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An individual dressed as Superman bungee jumping

The Superman film series currently consists of five superhero films based on the fictional DC comics character of the same name. The series was conceived in 1973 under producers Alexander and Ilya Salkind. Between these and other producers, five films were made between 1978 and 2006. Not counting Supergirl, also made by the Salkinds, the original four starred Christopher Reeve in the title role. Distributor Warner Bros. picked up production rights in 1993, and a series of unsuccessful attempts to either film The Death of Superman story or reboot the series followed. For 19 years, the series was stuck in development hell, with Warner Bros. constantly looking for new ideas, producers, and directors. Tim Burton, (who was famous for producing Batman and Batman Returns), and Nicholas Cage were once attached to the series for production of Superman Lives, a cancelled film that created many rumours and tension for the studio. After Superman Lives was cancelled and several unsuccessful attempts were pitched, Bryan Singer directed Superman Returns in 2006, a semi-sequel to the first two Reeve films.

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Star Trek logo

Khan Noonien Singh, commonly shortened to Khan, is a villain in the fictional Star Trek universe. According to backstory given in the character's first appearance, the Star Trek original series episode "Space Seed", Khan is a genetically engineered superhuman tyrant who once controlled more than a quarter of the Earth during the Eugenics Wars of the 1990s. After being revived in 2267 by the crew of the Enterprise, Khan attempts to capture the starship, but is thwarted by James T. Kirk and exiled on Ceti Alpha V to create a new civilization with his people. The character returns in the 1982 film Star Trek II: The Wrath of Khan, set fifteen years after "Space Seed", in which Khan escapes his imprisonment and sets out to seek revenge upon Kirk. The character was portrayed by Ricardo Montalbán in both the television episode and in the film. Initially conceived as a brutal man of Nordic ancestry, Khan first appears as an Indian, who is both admired and reviled by the Enterprise crew. Harve Bennett, executive producer for Star Trek II, chose Khan as the villain. To reflect the time spent marooned on an inhospitable world, Khan was given a costume which looked as though it was scavenged from different items and showed off Montalbán's physique. The character has been positively received by critics and fans; Khan was voted as one of the top ten greatest film villains of all time by the Online Film Critics Society.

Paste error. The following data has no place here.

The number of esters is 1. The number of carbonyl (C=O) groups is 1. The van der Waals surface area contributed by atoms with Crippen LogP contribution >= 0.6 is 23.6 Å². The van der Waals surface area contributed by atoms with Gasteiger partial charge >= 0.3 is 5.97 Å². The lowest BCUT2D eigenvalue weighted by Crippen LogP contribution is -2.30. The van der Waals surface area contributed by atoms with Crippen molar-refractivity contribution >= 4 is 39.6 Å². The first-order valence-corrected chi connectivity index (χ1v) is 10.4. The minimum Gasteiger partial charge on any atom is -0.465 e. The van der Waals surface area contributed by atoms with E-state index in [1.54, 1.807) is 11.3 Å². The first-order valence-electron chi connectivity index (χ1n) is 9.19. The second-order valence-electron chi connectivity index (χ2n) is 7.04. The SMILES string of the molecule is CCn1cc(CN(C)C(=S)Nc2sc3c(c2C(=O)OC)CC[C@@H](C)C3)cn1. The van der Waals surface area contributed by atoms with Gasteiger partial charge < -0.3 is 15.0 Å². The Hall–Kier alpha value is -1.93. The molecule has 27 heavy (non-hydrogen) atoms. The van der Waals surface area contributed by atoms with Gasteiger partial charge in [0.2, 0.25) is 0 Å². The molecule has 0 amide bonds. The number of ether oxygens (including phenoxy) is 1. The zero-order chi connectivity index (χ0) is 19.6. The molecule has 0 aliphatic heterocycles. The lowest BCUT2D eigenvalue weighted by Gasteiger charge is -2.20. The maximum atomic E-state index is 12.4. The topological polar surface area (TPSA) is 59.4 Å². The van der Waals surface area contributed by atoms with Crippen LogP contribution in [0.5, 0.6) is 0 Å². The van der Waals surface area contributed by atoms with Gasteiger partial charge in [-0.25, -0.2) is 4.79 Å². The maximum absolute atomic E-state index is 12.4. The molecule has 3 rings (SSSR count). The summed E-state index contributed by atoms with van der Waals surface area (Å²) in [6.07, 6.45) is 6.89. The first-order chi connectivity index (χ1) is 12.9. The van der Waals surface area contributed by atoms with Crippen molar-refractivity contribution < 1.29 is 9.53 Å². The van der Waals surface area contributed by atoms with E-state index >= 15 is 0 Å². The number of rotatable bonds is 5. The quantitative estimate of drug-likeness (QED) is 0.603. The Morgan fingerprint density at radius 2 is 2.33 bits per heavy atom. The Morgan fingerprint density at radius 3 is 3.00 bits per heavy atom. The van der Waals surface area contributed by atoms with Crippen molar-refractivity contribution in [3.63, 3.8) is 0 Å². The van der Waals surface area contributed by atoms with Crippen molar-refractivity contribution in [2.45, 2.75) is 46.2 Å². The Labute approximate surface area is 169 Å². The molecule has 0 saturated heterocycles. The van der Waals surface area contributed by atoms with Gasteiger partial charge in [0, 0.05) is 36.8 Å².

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Forrest Stanley stars in the film

The Cat and the Canary is a 1927 American silent horror film adaptation of John Willard's 1922 black comedy play of the same name. Directed by German expressionist filmmaker Paul Leni, the film stars Laura La Plante as Annabelle West, Forrest Stanley as Charles "Charlie" Wilder, and Creighton Hale as Paul Jones. The plot revolves around the death of Annabelle, Charlie, and Paul's insane uncle and the reading of his will 20 years later. Annabelle inherits her uncle's fortune, but when she and her family spend the night in his haunted mansion they are stalked by a mysterious figure. Meanwhile, a lunatic known as "the Cat" escapes from an asylum and hides in the mansion. The Cat and the Canary is part of a genre of comedy horror films inspired by 1920s Broadway stage plays. Paul Leni's adaptation of Willard's play blended expressionism with humor, a style Leni was notable for and critics recognized as unique. Leni's style of directing made The Cat and the Canary influential in the "old dark house" genre of films popular from the 1930s through the 1950s. The film was one of Universal's early horror productions and is considered "the cornerstone of Universal's school of horror." It has been remade five times, with the most notable starring comedic actor Bob Hope.

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J.R.R. Tolkien's The Lord of the Rings is a 1978 animated fantasy film directed by Ralph Bakshi. It is an adaptation of the first half of J. R. R. Tolkien's The Lord of the Rings. Set in Middle-earth, the film follows a group of hobbits, elves, men, dwarves and wizards who form a Fellowship. They embark on a quest to destroy the One Ring made by the Dark Lord Sauron, and ensure his destruction. The film features the voices of William Squire, John Hurt, Michael Graham Cox and Anthony Daniels. The screenplay was written by Peter S. Beagle, based on an earlier draft by Chris Conkling. Director Ralph Bakshi encountered Tolkien's writing early in his career, and had made several attempts to produce The Lord of the Rings as an animated film before being given funding by producer Saul Zaentz and distributor United Artists. The film is notable for its extensive use of rotoscoping, a technique in which scenes are first shot in live-action, then traced onto animation cels. Although the film was a financial success, it received a mixed reaction from critics, and the original distributors refused to fund a sequel to cover the remainder of the story. However, the film sparked new interest in Tolkien's writing, inspiring the production of several further adaptations of the story.